The phrases "mettere il pepe al culo a qualcuno" (literally: put pepper in someone's *** -- light a fire under s/o), "avere il pepe al culo" (to have pepper in your *** - can't sit still, ants in your pants), or "correre come uno con il pepe al culo" (run like somebody with pepper in his *** ... whose *** is on fire, i.e.) all exist in Italian, along with other variations on the same theme, so I can confirm that the meaning of your saying is along those lines (though "Pepper up your ***" doesn't mean much without knowing how it was used -- e.g., meaning, "get your *** in gear?"). That said, "culo se pepe" or something close may well exist.
"Culo se pepe" isn't Italian, though. It could certainly be Sicilian dialect -- the relevant words would appear to be "pipi" and "culu," in that case, though I can't find them in any combination that resembles your example. You'll need to hold on until a reader who knows Sicilian comes along! In the meantime, I'm putting into the sources a list of Sicilian sayings w/Italian translations.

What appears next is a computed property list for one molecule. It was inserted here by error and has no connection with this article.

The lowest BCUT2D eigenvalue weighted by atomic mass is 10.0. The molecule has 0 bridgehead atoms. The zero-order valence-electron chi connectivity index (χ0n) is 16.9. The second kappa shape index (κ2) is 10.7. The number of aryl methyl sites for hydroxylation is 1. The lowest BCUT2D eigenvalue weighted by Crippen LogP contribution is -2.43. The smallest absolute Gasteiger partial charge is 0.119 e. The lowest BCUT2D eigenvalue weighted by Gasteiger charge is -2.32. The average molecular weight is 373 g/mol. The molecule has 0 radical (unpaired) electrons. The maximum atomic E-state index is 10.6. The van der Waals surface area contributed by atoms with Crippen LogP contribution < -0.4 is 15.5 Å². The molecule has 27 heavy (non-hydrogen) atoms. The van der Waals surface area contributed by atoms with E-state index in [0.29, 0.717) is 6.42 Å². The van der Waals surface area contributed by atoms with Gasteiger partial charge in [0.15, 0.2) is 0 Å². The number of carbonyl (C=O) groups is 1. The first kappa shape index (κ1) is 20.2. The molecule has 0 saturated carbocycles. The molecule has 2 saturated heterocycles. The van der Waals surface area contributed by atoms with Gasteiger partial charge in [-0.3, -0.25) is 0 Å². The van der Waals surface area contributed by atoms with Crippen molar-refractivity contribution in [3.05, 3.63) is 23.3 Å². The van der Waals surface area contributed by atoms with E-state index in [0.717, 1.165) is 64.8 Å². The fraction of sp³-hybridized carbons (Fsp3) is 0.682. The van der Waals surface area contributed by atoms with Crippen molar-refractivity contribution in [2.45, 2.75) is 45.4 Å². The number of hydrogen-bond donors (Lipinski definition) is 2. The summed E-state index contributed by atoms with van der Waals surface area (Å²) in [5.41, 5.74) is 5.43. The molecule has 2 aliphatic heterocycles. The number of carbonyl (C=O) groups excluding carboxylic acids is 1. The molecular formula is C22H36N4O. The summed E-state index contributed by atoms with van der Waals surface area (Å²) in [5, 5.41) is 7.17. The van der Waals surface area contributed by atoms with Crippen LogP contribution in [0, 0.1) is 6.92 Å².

never heard it. definitely isn't standard Italian, might exist in SicilianItalian to English translation: Culo se pepe.....?
also in sicily we say
avere il pepe al c u l o
Culo se pepe isn't sicilian
It's used "hai il pepe in culo" (you have pepper in ***) or "hai un razzo in culo" (you have a rocket in ***) when someone seems to moove too fast or to walk too fast.
"Culo se pepe" doesnt make sentence, probably he used to say "Pepe su culo"Italian to English translation: Culo se pepe.....?
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